The share­holder spring con­tin­ues

Financial Mirror (Cyprus) - - FRONT PAGE -

It is an­nual gen­eral meet­ing sea­son – the time of year when some of the world’s big­gest com­pa­nies gather to re­port to share­hold­ers and have some sem­blance of a con­ver­sa­tion with them. For the next cou­ple of months, a suc­ces­sion of com­pa­nies will talk about what in­flu­enced their per­for­mance over the pre­vi­ous year, what they are plan­ning for the fu­ture, and the de­ci­sions that their boards have made.

There was a time when th­ese meet­ings took place with­out much fan­fare, mostly un­no­ticed by the public. That has not been true for a cou­ple of years. A wors­en­ing econ­omy and widen­ing in­equal­ity have spurred more peo­ple to be­come more en­gaged and take an in­ter­est in the ac­tiv­i­ties of com­pa­nies and those who run them. And, with that change, at­ten­tion has broad­ened from CEOs and ex­ec­u­tive teams to those who pre­vi­ously ex­isted in a black box: the com­pa­nies’ board mem­bers.

In 2012, share­hold­ers and oth­ers started shin­ing a bright light on boards, ques­tion­ing their de­ci­sions and ac­tiv­i­ties, and those of in­di­vid­ual mem­bers, and thus was born the Share­holder Spring. Peo­ple grew tired of tone-deaf board di­rec­tors op­er­at­ing in sound­proof rooms, seem­ingly ig­nor­ing eco­nomic re­al­i­ties and the public’s mood. They wanted to con­front those who de­cide on ex­ec­u­tives’ of­ten eye-pop­ping com­pen­sa­tion or ap­prove com­pa­nies’ de­ci­sions to un­der­take so­phis­ti­cated tax en­gi­neer­ing. Peo­ple wanted to know whether board mem­bers were ac­tu­ally do­ing their jobs or just fill­ing seats and col­lect­ing a nice fee.

Many com­pa­nies and com­pany boards hoped that this height­ened in­ter­est would pass quickly; in­stead, it has ma­tured. Dis­con­tent has con­tin­ued to mount, and in­vestors, em­ploy­ees, politi­cians, and mem­bers of the public now want to know not only about ex­ec­u­tive com­pen­sa­tion, but also about the fre­quently stag­ger­ing dis­crep­ancy be­tween what com­pa­nies’ high­est- and low­est-paid per­son­nel earn. They want to know about living wages and zero-hours con­tracts. They want to know what com­pa­nies are do­ing to ad­dress cli­mate change, whether they are re­spon­si­ble com­mu­nity mem­bers, how they be­have in con­flict zones, and much more.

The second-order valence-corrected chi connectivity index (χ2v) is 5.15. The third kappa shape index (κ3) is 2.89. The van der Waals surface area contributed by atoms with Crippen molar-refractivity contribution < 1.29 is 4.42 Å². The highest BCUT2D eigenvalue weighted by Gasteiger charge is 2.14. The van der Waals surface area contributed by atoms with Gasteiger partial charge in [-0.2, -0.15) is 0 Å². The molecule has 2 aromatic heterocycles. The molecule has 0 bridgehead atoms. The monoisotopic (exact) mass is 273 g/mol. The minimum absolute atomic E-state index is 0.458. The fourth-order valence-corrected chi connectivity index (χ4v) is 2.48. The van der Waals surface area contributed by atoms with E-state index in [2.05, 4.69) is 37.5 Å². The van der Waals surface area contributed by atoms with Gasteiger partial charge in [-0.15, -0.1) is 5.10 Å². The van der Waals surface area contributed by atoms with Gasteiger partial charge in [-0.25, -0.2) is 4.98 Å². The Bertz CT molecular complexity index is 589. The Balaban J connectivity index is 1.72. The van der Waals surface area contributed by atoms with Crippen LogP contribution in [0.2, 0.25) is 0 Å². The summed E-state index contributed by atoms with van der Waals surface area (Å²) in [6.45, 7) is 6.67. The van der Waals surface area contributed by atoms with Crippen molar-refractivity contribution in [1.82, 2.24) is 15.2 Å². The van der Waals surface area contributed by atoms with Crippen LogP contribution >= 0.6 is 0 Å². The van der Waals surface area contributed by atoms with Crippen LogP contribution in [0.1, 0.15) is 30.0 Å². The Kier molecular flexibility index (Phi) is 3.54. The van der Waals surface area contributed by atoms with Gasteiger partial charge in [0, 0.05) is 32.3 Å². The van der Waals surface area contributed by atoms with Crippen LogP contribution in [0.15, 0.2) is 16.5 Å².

Those ask­ing the ques­tions are no longer con­tent to protest out­side. They are be­com­ing in­creas­ingly so­phis­ti­cated about how to be heard, buy­ing shares, step­ping up to the mi­cro­phone, and look­ing board mem­bers in the eye, so that their ques­tions be­come part of the of­fi­cial min­utes. And they are putting pres­sure on com­pa­nies’ ma­jor in­vestors to hold board mem­bers to ac­count as well.

The ques­tions posed and state­ments made can some­times be long­winded. But many of them are le­git­i­mate, and they are an im­por­tant re­minder to boards that they must serve the com­pany’s en­tire ecosys­tem – in­vestors, em­ploy­ees, cus­tomers, and com­mu­nity alike. In­deed, th­ese open meet­ings are a re­minder that board mem­bers must ask the hard ques­tions all year round, rather than sim­ply rub­ber­stamp­ing man­age­ment pro­pos­als or go­ing along to get along.

In­ter­est­ingly, just as the move­ment to hold boards to ac­count has gained greater trac­tion, some com­pa­nies have adopted new ways of con­ven­ing an­nual share­holder meet­ings. Th­ese were once fairly staid gath­er­ings. The com­pa­nies’ se­nior man­age­ment would walk in­vestors and board mem­bers through the re­port­ing for­mal­i­ties step by step, present re­sults, take ques­tions, vote, and move on. There was tea, cof­fee, and bis­cuits, but noth­ing fancy.

In re­cent years, how­ever, there has been a trend to­ward a more car­ni­val-like at­mos­phere, with com­pa­nies bring­ing in big-name en­ter­tain­ers and turn­ing the event into a feel-good pep rally. Last year, Wal-Mart’s an­nual meet­ing fea­tured Harry Con­nick, Jr., Robin Thicke, and Phar­rell Wil­liams. In 2013, El­ton John per­formed.

In con­trast, other com­pa­nies have swung to the op­po­site ex­treme and em­braced fully vir­tual meet­ings. The board gath­ers in front of a cam­era for a live we­b­cast to share­hold­ers, takes ques­tions sub­mit­ted in ad­vance, and avoids the pro­test­ers al­to­gether. This year, HP joined Sprint and Martha Ste­wart Living Om­n­i­me­dia down this road.

There is a virtue to hav­ing a meet­ing with a vir­tual com­po­nent: busi­nesses are global, and so are their in­vestors, who can par­tic­i­pate with­out hav­ing to get on a plane. But a we­b­cast of a meet­ing with a live au­di­ence would be the ideal com­bi­na­tion. And while com­pa­nies might ar­gue that en­tirely vir­tual meet­ings save money – which of course is true – in­vestors do not need Robin Thicke. They will set­tle for good num­bers, se­ri­ous dis­cus­sion, and a dry bis­cuit.

Boards and man­agers must take th­ese meet­ings se­ri­ously. Part of the job is fac­ing those with some­thing at stake. Host­ing cir­cuses or hid­ing be­hind cam­eras will not keep tough ques­tions from com­ing. A seat at the board­room ta­ble comes with the re­spon­si­bil­ity to stand up and do this vi­tal part of the job – in per­son and with­out mu­si­cal ac­com­pa­ni­ment.

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